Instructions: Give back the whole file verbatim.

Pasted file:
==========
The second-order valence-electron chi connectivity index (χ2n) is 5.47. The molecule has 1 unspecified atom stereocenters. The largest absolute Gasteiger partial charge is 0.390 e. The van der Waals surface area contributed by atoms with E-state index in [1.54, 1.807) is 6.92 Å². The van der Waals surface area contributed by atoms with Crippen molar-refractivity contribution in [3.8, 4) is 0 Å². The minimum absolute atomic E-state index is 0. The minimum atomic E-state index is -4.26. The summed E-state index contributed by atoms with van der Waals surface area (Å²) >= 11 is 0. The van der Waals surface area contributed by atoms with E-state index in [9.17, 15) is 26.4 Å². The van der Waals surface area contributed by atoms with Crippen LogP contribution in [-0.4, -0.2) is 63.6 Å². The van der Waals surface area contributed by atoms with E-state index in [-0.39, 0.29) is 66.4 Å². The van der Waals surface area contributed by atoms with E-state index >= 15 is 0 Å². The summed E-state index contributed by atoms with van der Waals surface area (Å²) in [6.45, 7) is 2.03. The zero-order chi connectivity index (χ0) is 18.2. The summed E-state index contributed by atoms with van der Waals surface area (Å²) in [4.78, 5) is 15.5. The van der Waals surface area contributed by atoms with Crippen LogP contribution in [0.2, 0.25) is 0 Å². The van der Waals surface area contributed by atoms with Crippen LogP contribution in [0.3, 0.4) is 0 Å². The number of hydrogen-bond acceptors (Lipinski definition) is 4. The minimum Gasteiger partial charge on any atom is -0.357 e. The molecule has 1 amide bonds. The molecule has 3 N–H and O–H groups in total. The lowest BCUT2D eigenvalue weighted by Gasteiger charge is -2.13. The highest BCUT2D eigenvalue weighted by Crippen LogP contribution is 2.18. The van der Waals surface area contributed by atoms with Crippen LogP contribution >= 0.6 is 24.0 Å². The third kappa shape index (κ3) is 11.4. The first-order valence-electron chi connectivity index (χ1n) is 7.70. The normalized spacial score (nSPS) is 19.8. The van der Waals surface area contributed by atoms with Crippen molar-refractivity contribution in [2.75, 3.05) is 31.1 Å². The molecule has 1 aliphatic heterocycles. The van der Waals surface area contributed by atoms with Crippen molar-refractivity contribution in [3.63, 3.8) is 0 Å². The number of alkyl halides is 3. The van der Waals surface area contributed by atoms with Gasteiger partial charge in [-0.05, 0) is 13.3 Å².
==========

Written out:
The second-order valence-electron chi connectivity index (χ2n) is 5.47. The molecule has 1 unspecified atom stereocenters. The largest absolute Gasteiger partial charge is 0.390 e. The van der Waals surface area contributed by atoms with E-state index in [1.54, 1.807) is 6.92 Å². The van der Waals surface area contributed by atoms with Crippen molar-refractivity contribution in [3.8, 4) is 0 Å². The minimum absolute atomic E-state index is 0. The minimum atomic E-state index is -4.26. The summed E-state index contributed by atoms with van der Waals surface area (Å²) >= 11 is 0. The van der Waals surface area contributed by atoms with E-state index in [9.17, 15) is 26.4 Å². The van der Waals surface area contributed by atoms with Crippen LogP contribution in [-0.4, -0.2) is 63.6 Å². The van der Waals surface area contributed by atoms with E-state index in [-0.39, 0.29) is 66.4 Å². The van der Waals surface area contributed by atoms with E-state index >= 15 is 0 Å². The summed E-state index contributed by atoms with van der Waals surface area (Å²) in [6.45, 7) is 2.03. The zero-order chi connectivity index (χ0) is 18.2. The summed E-state index contributed by atoms with van der Waals surface area (Å²) in [4.78, 5) is 15.5. The van der Waals surface area contributed by atoms with Crippen LogP contribution in [0.2, 0.25) is 0 Å². The van der Waals surface area contributed by atoms with Crippen LogP contribution in [0.3, 0.4) is 0 Å². The number of hydrogen-bond acceptors (Lipinski definition) is 4. The minimum Gasteiger partial charge on any atom is -0.357 e. The molecule has 1 amide bonds. The molecule has 3 N–H and O–H groups in total. The lowest BCUT2D eigenvalue weighted by Gasteiger charge is -2.13. The highest BCUT2D eigenvalue weighted by Crippen LogP contribution is 2.18. The van der Waals surface area contributed by atoms with Crippen LogP contribution >= 0.6 is 24.0 Å². The third kappa shape index (κ3) is 11.4. The first-order valence-electron chi connectivity index (χ1n) is 7.70. The normalized spacial score (nSPS) is 19.8. The van der Waals surface area contributed by atoms with Crippen molar-refractivity contribution in [2.75, 3.05) is 31.1 Å². The molecule has 1 aliphatic heterocycles. The van der Waals surface area contributed by atoms with Crippen molar-refractivity contribution in [3.63, 3.8) is 0 Å². The number of alkyl halides is 3. The van der Waals surface area contributed by atoms with Gasteiger partial charge in [-0.05, 0) is 13.3 Å².